Inspired by New York bagel culture, Maruichi Bagel is said to be the best bagel shop in all of Japan (we will let you be the judge of that). The owner trained at famous bagel shop Ess-a-bagel in NYC and has brought the art of bagel-making to the quiet neighborhood of Shirokane-Takanwa in central Tokyo. Located in an unassuming backstreet-building, you will know you’ve found the right place when you see the lines of people, queuing up early in the morning to get their hands on one of the shop’s famous baked goods. Bagel lovers will appreciated the variety of seasonal fillings on offer, ranging from salmon, to egg salad, almond butter, cheese, hummus and, of course, a variety of different cream cheeses such as apple-cinnamon or sun-dried tomato.

Note that the shop closes once bagels are sold-out, so arrive early to get the best selection.

︎Maruichi Bagel | Shirokane Takanawa
︎Tue-Sun: 07:00-15:00
︎Google Maps

Linde German Bakery | Kichijoji, Ikebukuro 

If you are on the lookout for a great selection of German-style bread in Tokyo (and we can tell you this type of bread is really hard to find here), look no further than Linde. From multi-grain bread, to pumpkin-seed, sunflower-seed, poppy-seed and pretzels, Linde seems to have it all.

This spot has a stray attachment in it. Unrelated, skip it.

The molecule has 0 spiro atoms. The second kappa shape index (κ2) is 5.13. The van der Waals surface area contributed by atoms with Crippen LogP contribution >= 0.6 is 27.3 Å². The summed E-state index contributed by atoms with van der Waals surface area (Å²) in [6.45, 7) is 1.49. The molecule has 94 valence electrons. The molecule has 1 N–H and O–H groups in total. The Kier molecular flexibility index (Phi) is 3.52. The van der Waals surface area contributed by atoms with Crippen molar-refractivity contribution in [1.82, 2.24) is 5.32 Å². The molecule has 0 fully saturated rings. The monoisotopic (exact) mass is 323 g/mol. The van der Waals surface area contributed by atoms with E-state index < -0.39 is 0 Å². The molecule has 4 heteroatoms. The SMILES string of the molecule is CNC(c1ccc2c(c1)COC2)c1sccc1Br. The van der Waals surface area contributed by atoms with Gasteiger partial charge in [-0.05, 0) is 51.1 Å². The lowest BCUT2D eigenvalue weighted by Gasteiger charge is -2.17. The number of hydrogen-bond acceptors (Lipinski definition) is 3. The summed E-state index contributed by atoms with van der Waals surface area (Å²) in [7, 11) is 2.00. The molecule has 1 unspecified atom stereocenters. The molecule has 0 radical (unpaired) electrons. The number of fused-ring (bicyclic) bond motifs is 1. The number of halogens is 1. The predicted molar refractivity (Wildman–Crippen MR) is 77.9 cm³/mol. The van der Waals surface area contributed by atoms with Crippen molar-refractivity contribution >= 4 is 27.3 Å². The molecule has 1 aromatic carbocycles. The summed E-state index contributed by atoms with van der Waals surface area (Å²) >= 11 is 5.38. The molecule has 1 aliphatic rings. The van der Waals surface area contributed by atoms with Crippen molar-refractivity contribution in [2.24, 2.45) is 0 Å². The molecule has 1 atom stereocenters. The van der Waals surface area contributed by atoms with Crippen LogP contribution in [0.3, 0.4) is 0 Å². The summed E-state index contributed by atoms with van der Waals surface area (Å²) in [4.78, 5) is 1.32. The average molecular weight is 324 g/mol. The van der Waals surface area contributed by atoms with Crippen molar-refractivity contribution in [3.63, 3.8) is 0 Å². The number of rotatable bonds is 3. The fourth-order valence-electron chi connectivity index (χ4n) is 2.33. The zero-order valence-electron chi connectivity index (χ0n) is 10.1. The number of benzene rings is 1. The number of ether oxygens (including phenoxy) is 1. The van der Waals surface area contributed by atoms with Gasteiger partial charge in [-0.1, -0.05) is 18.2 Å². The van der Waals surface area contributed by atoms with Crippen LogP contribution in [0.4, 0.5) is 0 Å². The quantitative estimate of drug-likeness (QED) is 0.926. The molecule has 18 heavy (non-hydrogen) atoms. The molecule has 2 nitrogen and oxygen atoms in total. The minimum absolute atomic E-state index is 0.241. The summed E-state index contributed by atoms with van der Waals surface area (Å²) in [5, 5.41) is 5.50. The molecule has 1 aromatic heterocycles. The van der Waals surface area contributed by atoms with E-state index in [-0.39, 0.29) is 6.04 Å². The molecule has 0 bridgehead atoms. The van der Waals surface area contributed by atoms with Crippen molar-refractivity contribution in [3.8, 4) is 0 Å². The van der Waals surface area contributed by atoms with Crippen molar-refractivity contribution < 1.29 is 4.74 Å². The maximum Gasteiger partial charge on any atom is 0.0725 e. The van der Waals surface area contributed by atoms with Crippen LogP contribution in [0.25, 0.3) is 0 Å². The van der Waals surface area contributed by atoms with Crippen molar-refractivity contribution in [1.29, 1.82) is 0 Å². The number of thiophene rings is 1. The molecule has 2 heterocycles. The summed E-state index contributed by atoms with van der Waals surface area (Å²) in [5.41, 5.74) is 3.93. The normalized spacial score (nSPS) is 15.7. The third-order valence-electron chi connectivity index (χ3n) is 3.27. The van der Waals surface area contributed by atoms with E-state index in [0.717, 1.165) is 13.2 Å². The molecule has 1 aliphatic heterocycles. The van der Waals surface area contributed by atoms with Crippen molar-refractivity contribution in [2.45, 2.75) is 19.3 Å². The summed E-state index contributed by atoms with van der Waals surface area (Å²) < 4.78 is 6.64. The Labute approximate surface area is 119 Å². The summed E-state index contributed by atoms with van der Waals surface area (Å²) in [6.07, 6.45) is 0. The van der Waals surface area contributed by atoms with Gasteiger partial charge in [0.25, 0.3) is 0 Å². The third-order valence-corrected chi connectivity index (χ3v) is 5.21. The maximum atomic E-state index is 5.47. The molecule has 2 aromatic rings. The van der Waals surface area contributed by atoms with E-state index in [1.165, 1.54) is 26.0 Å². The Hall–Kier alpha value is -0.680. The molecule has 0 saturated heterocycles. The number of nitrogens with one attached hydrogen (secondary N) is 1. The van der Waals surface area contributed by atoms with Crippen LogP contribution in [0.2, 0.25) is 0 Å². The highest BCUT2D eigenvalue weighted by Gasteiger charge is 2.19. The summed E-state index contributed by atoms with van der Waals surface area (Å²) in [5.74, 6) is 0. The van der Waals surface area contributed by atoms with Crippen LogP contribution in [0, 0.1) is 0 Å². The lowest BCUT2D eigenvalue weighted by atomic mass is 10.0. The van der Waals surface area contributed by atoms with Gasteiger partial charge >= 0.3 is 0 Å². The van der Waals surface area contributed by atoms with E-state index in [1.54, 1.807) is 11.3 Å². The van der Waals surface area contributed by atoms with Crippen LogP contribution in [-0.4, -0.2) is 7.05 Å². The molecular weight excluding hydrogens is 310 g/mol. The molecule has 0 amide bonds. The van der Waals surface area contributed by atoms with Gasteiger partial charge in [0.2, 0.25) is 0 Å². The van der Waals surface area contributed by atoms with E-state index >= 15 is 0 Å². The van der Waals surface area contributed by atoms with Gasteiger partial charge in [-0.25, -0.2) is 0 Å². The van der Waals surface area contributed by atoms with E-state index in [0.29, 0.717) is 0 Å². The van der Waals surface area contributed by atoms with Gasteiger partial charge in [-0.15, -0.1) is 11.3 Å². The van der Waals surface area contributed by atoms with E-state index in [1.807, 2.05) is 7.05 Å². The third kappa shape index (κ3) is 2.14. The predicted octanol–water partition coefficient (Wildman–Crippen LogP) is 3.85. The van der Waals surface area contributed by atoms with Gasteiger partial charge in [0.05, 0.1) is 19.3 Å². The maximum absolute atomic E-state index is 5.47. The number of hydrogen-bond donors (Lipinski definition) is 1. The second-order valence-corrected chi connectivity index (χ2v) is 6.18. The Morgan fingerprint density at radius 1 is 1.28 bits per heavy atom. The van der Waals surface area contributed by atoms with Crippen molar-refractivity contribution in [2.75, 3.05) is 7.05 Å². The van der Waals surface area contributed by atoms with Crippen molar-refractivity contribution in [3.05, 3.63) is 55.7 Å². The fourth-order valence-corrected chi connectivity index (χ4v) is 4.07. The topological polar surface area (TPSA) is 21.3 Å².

Even though its main branch is located in the hip Western city of Kichijoji (also home to the Ghibli Museum), a small selection of Linde’s bread is carried by supermarket chains Precce and Peacock in more central locations such as Midtown Roppongi, Nakameguro or Daikanyama. If you don’t feel like getting out of the house or if you don’t live near the capital, don’t despair - Linde has a delivery service which will send their delicious breads to pretty much any location in Japan (see website for more info - Japanese only).  

︎Linde German Bakery | Kichijoji, Tokyo Midtown, Nakameguro
︎Every day: 10:00-19:00
︎Google Maps (Kichijoji Main Branch)

Bricolage Bread & Co | Roppongi

Housed in a sophisticated, modern building behind Roppongi Hills, Bricolage Bread & Co brings freshly baked sourdough loafs, crunchy croissants, Danish pastries and more to your morning tables. Made from Japan-grown wheat and/or spelt, we just can’t escape the freshly baked goods on offer at this bakery. If you have time, have a coffee on their outside terrace or order one of their tartines for a light lunch during your art tour of Roppongi. For bread-lovers we recommend the rustic nature or dinkel (spelt) sourdough pain the campagne, which the staff will kindly slice for you to take home.

︎Bricolage Bread & Co | Roppongi
︎Tue-Sun: 08:00-20:00
︎Google Maps


Images courtesy of Bricolage Bread & Co and Roppongi Hills

Kandagawa Bakery | Waseda